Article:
As long as talks continue and tariffs are off the table, that’s potentially one less thing for investors to worry about. However, if talks just go on and on without more details of how an eventual agreement might work, uncertainty could grow for corporations anxious to know the future rules. That’s one reason why the market might remain on tenterhooks as long as these negotiations continue. There’s also fear that if the two sides run into trouble, negative headlines could emerge and put some of the stock market’s recent trade-related gains at risk.
Though the major U.S. indices pretty much jogged in place Wednesday, individual sectors saw some moves. Energy was a strong performer as crude snapped back from the early-week softness after the weekly U.S. supply report showed a sharp drop in stockpiles. That can sometimes be a sign of growing demand. It didn’t hurt, either, that Chesapeake Energy (CHK) motored to double-digit gains after the company smashed Wall Street’s earnings per share projections. CHK also forecast flat sequential spending, something industry investors often like to see in a business where costs can be heavy.
In the Health Care sector, Mylan (MYL) shares fell double-digits Wednesday after the company had a rough quarter amid restructuring of a U.S. manufacturing facility and weak sales growth in Europe. Investors seemed unhappy with its guidance, as well. Health Care has been a rough neighborhood in the market so far this year, and things didn’t get any better Wednesday with MYL’s earnings and the presentation of a plan in Washington to expand Medicare (see more below).
Meanwhile, the semiconductors had a mostly lower day, with Micron (MU) a big mover as shares fell more than 3%. The company’s shares had been on a nice run until Wednesday, but the sector as whole has been pretty choppy lately. A trade agreement with China would likely be seen as positive for chip makers, and the gaming industry remains a firm part of many companies’ businesses. However, on the downside, the longer replacement times for cell phones might continue to be an overhang and chip startups are starting to nip at some of the big guys’ heels, industry watchers have said.
Over in Consumer Discretionary, some of the big stores had good days following earnings from Lowe’s (LOW) and Best Buy (BBY). Energy led all sector gains Wednesday, followed by Industrials and Financials.
Figure 1: Healthy Industrials: While Health Care (purple line) was one of the sector leaders last year as the broader market crumbled, as this six-month chart shows, Industrials (candlestick) have picked up Health Care’s leadership since the start of the year, perhaps a sign of investor willingness to embrace a more “risk-on” sector. Data Source: S&P Dow Jones Indices. Chart source: The thinkorswim® platform from TD Ameritrade. For illustrative purposes only. Past performance does not guarantee future results.
Patience on Payrolls: It’s the first Friday of March tomorrow so let’s get ready for Payrolls…wait—not so fast. Though the Labor Department normally releases its monthly Payrolls data on the first Friday of a new month, that’s not happening this time around. Instead, the jobs data for February are due a week from tomorrow, on March 8. There’s no explanation for this on the Labor Department’s website, and it’s not shutdown related because that particular department of government wasn’t affected by the government shutdown. Instead, it’s possible that with February being a short month and the first of March landing on a Friday, the government simply needed a few extra days to compile and organize the numbers. That means investors have a few extra days to wait for their monthly data dose. Stay tuned for next Friday!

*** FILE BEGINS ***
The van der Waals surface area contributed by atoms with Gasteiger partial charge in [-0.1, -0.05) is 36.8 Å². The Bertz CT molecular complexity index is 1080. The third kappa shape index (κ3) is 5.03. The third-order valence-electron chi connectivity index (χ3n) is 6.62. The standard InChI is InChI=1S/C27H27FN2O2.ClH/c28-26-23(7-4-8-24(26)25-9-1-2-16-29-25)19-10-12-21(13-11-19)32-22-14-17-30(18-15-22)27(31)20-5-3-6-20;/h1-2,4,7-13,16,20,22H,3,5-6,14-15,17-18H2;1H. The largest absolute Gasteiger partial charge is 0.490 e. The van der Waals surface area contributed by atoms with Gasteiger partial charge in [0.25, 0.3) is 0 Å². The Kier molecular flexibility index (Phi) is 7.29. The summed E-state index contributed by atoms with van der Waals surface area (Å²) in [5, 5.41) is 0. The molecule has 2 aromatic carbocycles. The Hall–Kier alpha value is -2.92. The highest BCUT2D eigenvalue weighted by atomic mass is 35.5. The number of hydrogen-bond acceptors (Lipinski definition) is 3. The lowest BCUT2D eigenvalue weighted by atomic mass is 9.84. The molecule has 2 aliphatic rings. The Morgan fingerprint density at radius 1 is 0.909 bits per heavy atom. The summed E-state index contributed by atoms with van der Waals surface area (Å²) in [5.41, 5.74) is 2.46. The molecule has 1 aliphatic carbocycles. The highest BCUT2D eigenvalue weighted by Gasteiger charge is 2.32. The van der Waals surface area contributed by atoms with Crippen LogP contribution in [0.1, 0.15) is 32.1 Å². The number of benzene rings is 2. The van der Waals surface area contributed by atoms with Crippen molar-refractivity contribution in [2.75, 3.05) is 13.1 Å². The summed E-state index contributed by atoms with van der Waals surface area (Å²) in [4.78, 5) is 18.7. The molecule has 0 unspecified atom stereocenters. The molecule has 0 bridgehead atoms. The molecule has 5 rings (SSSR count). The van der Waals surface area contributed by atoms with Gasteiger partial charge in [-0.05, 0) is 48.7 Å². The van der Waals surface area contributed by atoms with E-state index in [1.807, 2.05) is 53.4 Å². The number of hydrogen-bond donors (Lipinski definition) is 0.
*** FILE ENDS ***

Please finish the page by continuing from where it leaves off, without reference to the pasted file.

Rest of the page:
High-Flying Sector Loses Ground: Wednesday’s losses over at Mylan might be another reminder that Health Care is among the worst-performing U.S. sectors year-to-date, up just 6% compared with 11% for the S&P 500 Index (SPX). This could possibly reflect many investors embracing more “cyclical” sectors like Industrials and Info Tech amid the market’s rally. It’s a big change from late last year, when Health Care was one of the best performers in the S&P 500 as some investors rushed to find so-called “defensive” places to park their funds. Health Care also might be struggling with valuation issues, especially in the pharma space where some of the biggest firms have price-to-earnings ratios well above the SPX. Worries about a proposed “Medicare for all” plan presented Wednesday in Congress might be hurting shares of some of the health insurance firms by raising uncertainty.
Getting back to pharmas, they came under the spotlight in a negative way this week at a Senate committee hearing where top executives got called on the carpet by lawmakers expressing frustration about what they said was the high cost of medicines. CEOs defended their firms and said “price controls” wouldn’t make medicine affordable and that high prices reflect the steep cost of drug research, according to the Associated Press. Still, both parties in Washington and President Trump have made drug prices an issue, and it continues to be a possible industry challenge that pharma investors might want to keep in mind.
Yield Check: One possible boost for Health Care and other sectors with big dividends could be the continued weakness in U.S. Treasury note yields, which has the potential to make dividend stocks appear more appealing to some investors. The current SPX yield is just under 2%, compared with 2.68% for the benchmark 10-year yield as of midday Wednesday. That’s about a 70-basis point difference, down from more than 120 basis points last fall when the 10-year rose above 3.2%.
This doesn’t mean dividend stocks necessarily outweigh Treasuries yet in the minds of those seeking yield, or will anytime soon, but it’s just something to potentially consider if that spread keeps declining. Remember, too, that the S&P 500’s overall dividend yield might appear artificially low because some the highest-weighted stocks in the S&P 500 have small or no dividends. Many big companies with smaller market capitalizations than behemoths like Apple (AAPL) or Amazon (AMZN) have yields of 2% or higher. Some are even above 4%.